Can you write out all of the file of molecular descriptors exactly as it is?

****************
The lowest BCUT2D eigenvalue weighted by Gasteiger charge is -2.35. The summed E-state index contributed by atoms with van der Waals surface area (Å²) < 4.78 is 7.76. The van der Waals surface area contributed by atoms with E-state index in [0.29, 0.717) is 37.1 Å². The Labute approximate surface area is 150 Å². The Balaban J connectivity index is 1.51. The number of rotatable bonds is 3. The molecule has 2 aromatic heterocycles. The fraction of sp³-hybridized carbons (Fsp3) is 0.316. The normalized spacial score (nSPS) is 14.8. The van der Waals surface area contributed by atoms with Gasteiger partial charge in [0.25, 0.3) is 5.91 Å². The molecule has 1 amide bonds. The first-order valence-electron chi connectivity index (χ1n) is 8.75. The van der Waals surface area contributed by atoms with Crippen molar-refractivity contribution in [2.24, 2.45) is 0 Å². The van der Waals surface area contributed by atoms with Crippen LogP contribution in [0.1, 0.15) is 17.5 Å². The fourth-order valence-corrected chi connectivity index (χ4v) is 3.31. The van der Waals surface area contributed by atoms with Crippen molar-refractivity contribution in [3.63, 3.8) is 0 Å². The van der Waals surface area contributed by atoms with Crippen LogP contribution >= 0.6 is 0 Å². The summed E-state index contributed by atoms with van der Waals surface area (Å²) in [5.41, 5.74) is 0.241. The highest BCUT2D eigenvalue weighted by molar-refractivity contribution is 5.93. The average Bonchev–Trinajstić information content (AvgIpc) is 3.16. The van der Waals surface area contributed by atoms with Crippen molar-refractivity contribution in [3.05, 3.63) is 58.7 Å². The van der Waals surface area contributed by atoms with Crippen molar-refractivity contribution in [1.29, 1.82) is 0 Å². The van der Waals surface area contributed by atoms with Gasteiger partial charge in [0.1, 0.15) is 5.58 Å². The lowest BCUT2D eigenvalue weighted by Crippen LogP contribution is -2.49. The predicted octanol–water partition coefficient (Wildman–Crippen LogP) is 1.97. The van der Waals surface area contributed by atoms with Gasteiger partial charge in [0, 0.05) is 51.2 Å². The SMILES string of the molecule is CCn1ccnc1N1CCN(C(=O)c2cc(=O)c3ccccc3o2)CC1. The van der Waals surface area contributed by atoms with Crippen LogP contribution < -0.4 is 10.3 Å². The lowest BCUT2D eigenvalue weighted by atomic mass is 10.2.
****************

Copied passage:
The lowest BCUT2D eigenvalue weighted by Gasteiger charge is -2.35. The summed E-state index contributed by atoms with van der Waals surface area (Å²) < 4.78 is 7.76. The van der Waals surface area contributed by atoms with E-state index in [0.29, 0.717) is 37.1 Å². The Labute approximate surface area is 150 Å². The Balaban J connectivity index is 1.51. The number of rotatable bonds is 3. The molecule has 2 aromatic heterocycles. The fraction of sp³-hybridized carbons (Fsp3) is 0.316. The normalized spacial score (nSPS) is 14.8. The van der Waals surface area contributed by atoms with Gasteiger partial charge in [0.25, 0.3) is 5.91 Å². The molecule has 1 amide bonds. The first-order valence-electron chi connectivity index (χ1n) is 8.75. The van der Waals surface area contributed by atoms with Crippen molar-refractivity contribution in [2.24, 2.45) is 0 Å². The van der Waals surface area contributed by atoms with Crippen LogP contribution in [0.1, 0.15) is 17.5 Å². The fourth-order valence-corrected chi connectivity index (χ4v) is 3.31. The van der Waals surface area contributed by atoms with Crippen molar-refractivity contribution in [3.63, 3.8) is 0 Å². The van der Waals surface area contributed by atoms with Crippen LogP contribution >= 0.6 is 0 Å². The summed E-state index contributed by atoms with van der Waals surface area (Å²) in [5.41, 5.74) is 0.241. The highest BCUT2D eigenvalue weighted by molar-refractivity contribution is 5.93. The average Bonchev–Trinajstić information content (AvgIpc) is 3.16. The van der Waals surface area contributed by atoms with Crippen molar-refractivity contribution in [3.05, 3.63) is 58.7 Å². The van der Waals surface area contributed by atoms with Crippen molar-refractivity contribution in [1.29, 1.82) is 0 Å². The van der Waals surface area contributed by atoms with Gasteiger partial charge in [0.1, 0.15) is 5.58 Å². The lowest BCUT2D eigenvalue weighted by Crippen LogP contribution is -2.49. The predicted octanol–water partition coefficient (Wildman–Crippen LogP) is 1.97. The van der Waals surface area contributed by atoms with Gasteiger partial charge in [0, 0.05) is 51.2 Å². The SMILES string of the molecule is CCn1ccnc1N1CCN(C(=O)c2cc(=O)c3ccccc3o2)CC1. The van der Waals surface area contributed by atoms with Crippen LogP contribution < -0.4 is 10.3 Å². The lowest BCUT2D eigenvalue weighted by atomic mass is 10.2.